TOP STORY > >C-130J fleet grows to 14 at base
Leader staff writer
About this time last year, Little Rock Air Force Base’s 41st Airlift Squadron received its first C-130J Super Hercules. On Friday, the squadron received its seventh aircraft from Lockheed Martin and is scheduled to receive a total of 16 C-130Js.
The new J model brings the base’s count of C-130Js to 14 — seven other ultra-modern C-130Js with the 314th Airlift Wing are used for training at the base.
Between the squadron and the wing, the base should eventually have at least 23 C-103Js valued at $1.5 billion.
The 41st AS, the newest unit of the 463rd Airlift Group, standing up at LRAFB from Pope Air Force Base, N.C., last April following the base realignment and closure process, is deployed in Southwest Asia on its first combat deployment.
Lt. Gen. John L. Hudson, commander of the Aeronautical Systems Center at Wright-Patterson Air Force Base, Ohio, delivered the plane to LRAFB.
“It is a great honor to deliver this new C-130J to our warfighters in the 463rd Airlift Group at Little Rock Air Force Base,” Hudson said during Friday’s delivery ceremony.
“The J-model is not just another 130. It brings vastly improved capabilities in terms of range and payload and its ability to conduct the mission to fight and win the global war on terror. It’s a huge advancement,” Hudson said.
The C-130J is the latest addition to the C-130 fleet and will replace aging C-130Es.
The C-130J incorporates state-of-the-art technology to reduce manpower requirements from a five-person crew to a three-person crew – two pilots and a loadmaster, lower operating and support costs, and provides life-cycle cost savings over earlier C-130 models.
Generating significantly greater operational effectiveness and efficiency than the older C-130s, the J flies farther, faster and with more payload and higher reliability.
“This increased capability is critical to our mobility arsenal and to our airmen fighting the global war on terror,” the general said, adding the $65 million per plane is “money well spent by American taxpayers to get this capability.”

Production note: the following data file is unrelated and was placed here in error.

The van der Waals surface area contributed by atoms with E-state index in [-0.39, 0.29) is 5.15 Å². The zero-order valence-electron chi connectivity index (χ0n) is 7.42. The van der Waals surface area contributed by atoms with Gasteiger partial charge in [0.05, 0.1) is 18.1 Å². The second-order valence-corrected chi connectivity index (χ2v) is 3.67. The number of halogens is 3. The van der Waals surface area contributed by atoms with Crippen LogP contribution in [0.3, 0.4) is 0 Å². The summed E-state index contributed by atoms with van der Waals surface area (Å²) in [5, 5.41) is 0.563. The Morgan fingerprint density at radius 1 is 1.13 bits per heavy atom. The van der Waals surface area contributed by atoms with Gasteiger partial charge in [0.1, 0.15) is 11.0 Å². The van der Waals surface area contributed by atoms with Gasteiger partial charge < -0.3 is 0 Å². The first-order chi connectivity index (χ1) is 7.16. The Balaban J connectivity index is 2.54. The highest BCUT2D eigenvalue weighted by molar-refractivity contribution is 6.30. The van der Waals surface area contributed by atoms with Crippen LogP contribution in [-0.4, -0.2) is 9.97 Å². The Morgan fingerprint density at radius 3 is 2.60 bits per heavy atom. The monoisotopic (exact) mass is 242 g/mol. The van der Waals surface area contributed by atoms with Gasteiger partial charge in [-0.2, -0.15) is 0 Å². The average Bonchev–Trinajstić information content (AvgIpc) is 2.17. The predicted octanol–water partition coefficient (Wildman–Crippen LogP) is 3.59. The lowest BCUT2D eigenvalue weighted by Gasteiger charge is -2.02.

Lt. Col. Michael Jones, the 463rd’s deputy commander for inspections, described the arrival of the newest planes as a turning point for the C-130J and the 41st AS.
“It’s been just over a year since we received our very first C-130J. Shortly thereafter, we stood up the 41st Airlift Squadron. In that period of time, we’ve received now seven airplanes, and just last month we deployed the squadron to OIF (Operation Iraqi Freedom) and OEF (Operation Enduring Freedom),” Jones said.
“Tremendous, tremendous feat to have accomplished all that — not only standing up the squadron and receiving airplanes, but preparing for war and doing that in 10 months. You folks made it look easy. It’s a huge challenge to do that and it was something that was made to look very easy.
“Congratulations to all of you for doing that,” Jones said.
The new J model expands the tactical airlift role and brings capabilities and improvements over the older E and H model aircraft, Jones said.
“I’m simply awed by the capability, as a career tactical airlifter, that the C-130 brings and talents of the folks maintaining and flying the aircraft,” he said.
“Through combat airlift, we’re making a huge difference in the speed and efficiencies of the C-130J. It is the one piece of advancement in the C-130 that will help efficiently and speedily win the war on terrorism,” he added.
The C-130J aircraft “will help you meet that challenge, giving you another asset to train on and prepare for combat. Certainly it won’t be long before she (airplane) herself goes off to combat and deploys as we increase our commitment to the CENTCOM (Central Command) AOR (Area of Responsibility),” Jones said.